The halogen lights clunked on in sets of two, shooing away the darkness which had sprawled out over the large garage at the rear of the Orphanage site.
The tall, thin man closed the door behind him, took off his coat and hung it up, before fishing in its pocket and pulling out his keys. As he turned, he gave a gentle sigh, “Again, Kari?” he asked, seeing the small form sitting at his work bench.
She turned to face him, a large bruise on her right cheek and a split lip, she only nodded.
He headed over to her as quick as his gammy leg would allow, putting out a hand for support onto the side of the old hover-bus , and inspected the damage close up.
“Third time this week…” he commented, taking her chin in a gentle pistol grip and turning her face left and right slowly, “I’m going to have to tell someone”
She shook her head as best she could in the grip, “Scared it’ll get worse?” he asked, sceptically, “Not sure that’s possible, pretty one” he frowned, stepping back and moving to his first aid box, which hung in its health and safety appointed location on the wall. He returned and cracked it open, getting a tissue and tipping some anti-septic onto it. The girl tried to shy away, remembering its sting from previous times doing this. As the tissue finally caught up with her lip, she hissed loudly, the pain surging from the cut around her whole face, making the bruise on her cheek seem more intense, “Shh, child…” he said, “You know it’s for the best”.
The searing pain only lasted a few more seconds, as the anti-septic was replaced with a bacta patch for her cheek, which was wiped gently over her cut lip first.
The girl brushed the back of her hand along her nose and sniffed, her face still carrying all the hallmarks of the hour she had spent crying in the dark before his return “You know what I do when I’m upset?” he asked her as he stowed the medkit again.
She shook her head.
“I stop being upset and build something – what’s the point in letting someone make you feel hurt and angry? Wasted energy is what that is! Put that energy into making something, and instead of slowing you down, they’ve fuelled you” he explained, a wide smile spreading over his lips as he looked at the attractive young girl sat at his bench.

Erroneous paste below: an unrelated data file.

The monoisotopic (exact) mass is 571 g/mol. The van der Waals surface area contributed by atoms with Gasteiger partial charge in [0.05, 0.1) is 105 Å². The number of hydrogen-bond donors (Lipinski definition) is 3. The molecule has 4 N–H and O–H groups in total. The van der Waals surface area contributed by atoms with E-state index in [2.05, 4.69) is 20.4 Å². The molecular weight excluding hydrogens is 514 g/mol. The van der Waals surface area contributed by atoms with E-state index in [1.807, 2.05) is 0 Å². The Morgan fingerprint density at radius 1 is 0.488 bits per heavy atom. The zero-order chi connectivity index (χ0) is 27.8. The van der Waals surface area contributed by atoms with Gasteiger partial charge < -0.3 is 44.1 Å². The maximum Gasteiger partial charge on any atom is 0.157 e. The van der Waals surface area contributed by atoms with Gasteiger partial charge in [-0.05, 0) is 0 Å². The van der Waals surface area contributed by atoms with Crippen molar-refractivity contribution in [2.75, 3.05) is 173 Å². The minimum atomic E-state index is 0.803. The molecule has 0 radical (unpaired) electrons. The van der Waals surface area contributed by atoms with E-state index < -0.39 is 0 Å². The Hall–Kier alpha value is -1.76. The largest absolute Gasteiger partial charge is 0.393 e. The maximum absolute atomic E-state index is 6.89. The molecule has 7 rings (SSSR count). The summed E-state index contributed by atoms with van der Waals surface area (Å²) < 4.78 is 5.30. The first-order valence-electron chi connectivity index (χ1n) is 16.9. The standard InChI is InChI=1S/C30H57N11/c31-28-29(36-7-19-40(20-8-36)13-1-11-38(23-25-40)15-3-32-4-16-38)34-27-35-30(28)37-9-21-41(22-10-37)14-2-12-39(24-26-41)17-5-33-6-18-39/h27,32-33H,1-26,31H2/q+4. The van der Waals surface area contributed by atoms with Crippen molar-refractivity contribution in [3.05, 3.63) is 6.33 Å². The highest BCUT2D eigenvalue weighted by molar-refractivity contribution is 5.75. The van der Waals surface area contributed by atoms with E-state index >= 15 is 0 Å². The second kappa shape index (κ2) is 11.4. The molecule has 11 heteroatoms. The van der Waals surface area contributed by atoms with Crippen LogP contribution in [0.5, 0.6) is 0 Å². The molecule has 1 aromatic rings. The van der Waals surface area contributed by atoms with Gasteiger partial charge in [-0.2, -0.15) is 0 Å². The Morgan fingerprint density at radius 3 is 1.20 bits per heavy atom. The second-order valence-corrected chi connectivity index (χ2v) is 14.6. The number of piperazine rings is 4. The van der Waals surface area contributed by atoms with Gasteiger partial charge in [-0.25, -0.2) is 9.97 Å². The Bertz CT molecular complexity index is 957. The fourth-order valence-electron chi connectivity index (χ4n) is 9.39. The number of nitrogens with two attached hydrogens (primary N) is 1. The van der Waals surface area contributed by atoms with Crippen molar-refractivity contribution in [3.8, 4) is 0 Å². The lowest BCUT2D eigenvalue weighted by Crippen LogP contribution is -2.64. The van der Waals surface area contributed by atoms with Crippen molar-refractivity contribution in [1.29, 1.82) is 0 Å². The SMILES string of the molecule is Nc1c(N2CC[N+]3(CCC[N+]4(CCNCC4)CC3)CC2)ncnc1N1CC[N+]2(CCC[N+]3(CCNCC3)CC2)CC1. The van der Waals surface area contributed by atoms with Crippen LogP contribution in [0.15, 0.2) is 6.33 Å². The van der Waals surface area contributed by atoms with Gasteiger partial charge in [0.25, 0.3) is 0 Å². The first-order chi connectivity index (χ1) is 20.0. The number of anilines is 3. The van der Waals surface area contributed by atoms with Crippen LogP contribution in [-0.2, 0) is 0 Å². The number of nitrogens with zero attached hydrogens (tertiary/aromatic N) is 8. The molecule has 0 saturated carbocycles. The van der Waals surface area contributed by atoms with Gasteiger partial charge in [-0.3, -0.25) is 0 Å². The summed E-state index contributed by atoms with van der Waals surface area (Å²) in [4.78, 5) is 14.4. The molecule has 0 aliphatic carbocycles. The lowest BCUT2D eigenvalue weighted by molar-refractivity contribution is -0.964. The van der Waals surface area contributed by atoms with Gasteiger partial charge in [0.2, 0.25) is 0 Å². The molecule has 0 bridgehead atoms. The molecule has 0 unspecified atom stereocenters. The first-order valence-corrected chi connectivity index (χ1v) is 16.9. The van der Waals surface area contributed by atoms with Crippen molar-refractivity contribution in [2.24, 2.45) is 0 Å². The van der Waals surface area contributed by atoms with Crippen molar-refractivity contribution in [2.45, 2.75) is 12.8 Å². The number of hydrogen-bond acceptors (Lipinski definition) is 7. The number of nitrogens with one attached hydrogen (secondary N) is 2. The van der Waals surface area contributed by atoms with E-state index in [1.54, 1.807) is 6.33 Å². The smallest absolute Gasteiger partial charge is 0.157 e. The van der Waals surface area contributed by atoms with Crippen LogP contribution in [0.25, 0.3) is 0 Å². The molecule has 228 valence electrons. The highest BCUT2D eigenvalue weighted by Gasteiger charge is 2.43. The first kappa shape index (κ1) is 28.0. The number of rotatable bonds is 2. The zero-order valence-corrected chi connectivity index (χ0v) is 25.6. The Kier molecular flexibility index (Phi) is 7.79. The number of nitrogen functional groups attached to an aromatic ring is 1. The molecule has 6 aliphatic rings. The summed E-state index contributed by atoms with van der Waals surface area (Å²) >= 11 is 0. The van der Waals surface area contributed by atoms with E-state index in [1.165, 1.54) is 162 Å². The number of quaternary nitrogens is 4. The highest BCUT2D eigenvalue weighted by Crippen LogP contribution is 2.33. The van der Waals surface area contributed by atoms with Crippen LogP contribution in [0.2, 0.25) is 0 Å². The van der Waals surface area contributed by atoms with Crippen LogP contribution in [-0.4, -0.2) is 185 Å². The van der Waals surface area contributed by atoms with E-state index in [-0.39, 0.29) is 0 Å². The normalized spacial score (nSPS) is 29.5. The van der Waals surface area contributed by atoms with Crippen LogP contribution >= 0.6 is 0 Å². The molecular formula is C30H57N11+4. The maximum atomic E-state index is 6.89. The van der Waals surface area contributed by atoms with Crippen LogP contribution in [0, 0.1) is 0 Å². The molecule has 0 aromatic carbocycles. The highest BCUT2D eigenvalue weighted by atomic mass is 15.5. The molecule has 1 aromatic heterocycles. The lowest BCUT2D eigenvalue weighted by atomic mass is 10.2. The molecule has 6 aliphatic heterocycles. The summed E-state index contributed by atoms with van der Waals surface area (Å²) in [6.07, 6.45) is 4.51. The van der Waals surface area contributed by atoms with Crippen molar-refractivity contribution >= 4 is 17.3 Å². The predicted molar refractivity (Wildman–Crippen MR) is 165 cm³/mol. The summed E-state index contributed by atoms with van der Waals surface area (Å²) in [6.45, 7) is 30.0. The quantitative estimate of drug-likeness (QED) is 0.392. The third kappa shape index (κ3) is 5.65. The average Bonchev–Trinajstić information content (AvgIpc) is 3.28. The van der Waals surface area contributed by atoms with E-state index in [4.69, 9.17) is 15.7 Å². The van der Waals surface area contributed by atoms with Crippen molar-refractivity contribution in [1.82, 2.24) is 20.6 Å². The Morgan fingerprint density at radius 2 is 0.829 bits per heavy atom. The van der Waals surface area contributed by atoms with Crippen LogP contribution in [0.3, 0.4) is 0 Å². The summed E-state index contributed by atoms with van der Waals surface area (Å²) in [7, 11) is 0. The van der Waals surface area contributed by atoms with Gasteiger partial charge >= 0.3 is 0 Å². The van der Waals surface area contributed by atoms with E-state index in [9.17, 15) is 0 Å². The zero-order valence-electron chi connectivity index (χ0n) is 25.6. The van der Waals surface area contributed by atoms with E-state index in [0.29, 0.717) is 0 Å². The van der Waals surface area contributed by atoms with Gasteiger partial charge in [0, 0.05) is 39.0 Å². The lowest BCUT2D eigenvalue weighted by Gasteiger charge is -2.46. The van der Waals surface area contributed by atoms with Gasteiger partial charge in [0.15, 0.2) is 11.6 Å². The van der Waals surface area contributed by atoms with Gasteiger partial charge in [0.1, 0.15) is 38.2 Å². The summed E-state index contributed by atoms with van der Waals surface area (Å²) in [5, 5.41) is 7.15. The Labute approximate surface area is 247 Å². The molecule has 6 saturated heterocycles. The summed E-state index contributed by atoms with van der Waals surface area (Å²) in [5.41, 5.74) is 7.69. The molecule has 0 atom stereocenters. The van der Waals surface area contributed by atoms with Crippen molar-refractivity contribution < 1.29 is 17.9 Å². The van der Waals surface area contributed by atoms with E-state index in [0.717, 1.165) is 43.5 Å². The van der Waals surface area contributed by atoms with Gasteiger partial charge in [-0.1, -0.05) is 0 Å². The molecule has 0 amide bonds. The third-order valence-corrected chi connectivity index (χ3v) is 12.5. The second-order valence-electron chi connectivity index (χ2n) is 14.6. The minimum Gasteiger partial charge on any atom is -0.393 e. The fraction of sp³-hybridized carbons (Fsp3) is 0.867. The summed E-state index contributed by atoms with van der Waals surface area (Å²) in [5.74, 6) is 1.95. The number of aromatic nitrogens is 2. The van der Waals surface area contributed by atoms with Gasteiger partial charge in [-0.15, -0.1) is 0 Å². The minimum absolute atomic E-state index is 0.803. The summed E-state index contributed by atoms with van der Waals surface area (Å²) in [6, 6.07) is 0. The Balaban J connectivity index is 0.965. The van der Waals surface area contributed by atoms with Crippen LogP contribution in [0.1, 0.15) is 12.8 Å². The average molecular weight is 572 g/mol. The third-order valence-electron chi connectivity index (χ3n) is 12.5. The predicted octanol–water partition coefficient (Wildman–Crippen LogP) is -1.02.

She raised an eyebrow as he turned and headed to his bits box, returning moments later with a piece of circuit board, some resisters, a button, and a small light bulb, “Right; time for you to learn some new skills” he said, turning her around on her seat, his hands squeezing her thighs slightly as he rotated her, “This,” he said, “is a soldering iron – careful; it gets real hot real quick”.
For ten minutes, he guided her through making a very basic light. He knew he had done the right thing when she laughed with joy as the bulb illuminated the first time. Her small finger pressing it on and off with glee.
The next half hour was spent explaining why the bulb lit up. Following that, he fetched more bulbs, introducing the idea of parallel and series circuits, watching over her shoulder as she placed the components carefully. He brushed her hair gently out of the way, his fingers tickling the sides of her neck to collect every strand, tucking it down the back of her top; out of the soldering iron’s way, his thumb lingering a second on the nape her neck.
As she finished what she was working on, she returned the tool to its home before pushing the light switch again, grinning excitedly as the three bulbs lit up.
“I did it!” she beamed, laughing, the pain from earlier all but forgotten.
“Clever girl” he smiled, resting his hands on her narrow shoulders and squeezing lightly, before planting a kiss on the top of her head, inhaling her delicate scent for a long moment as she continued to click the lights on and off.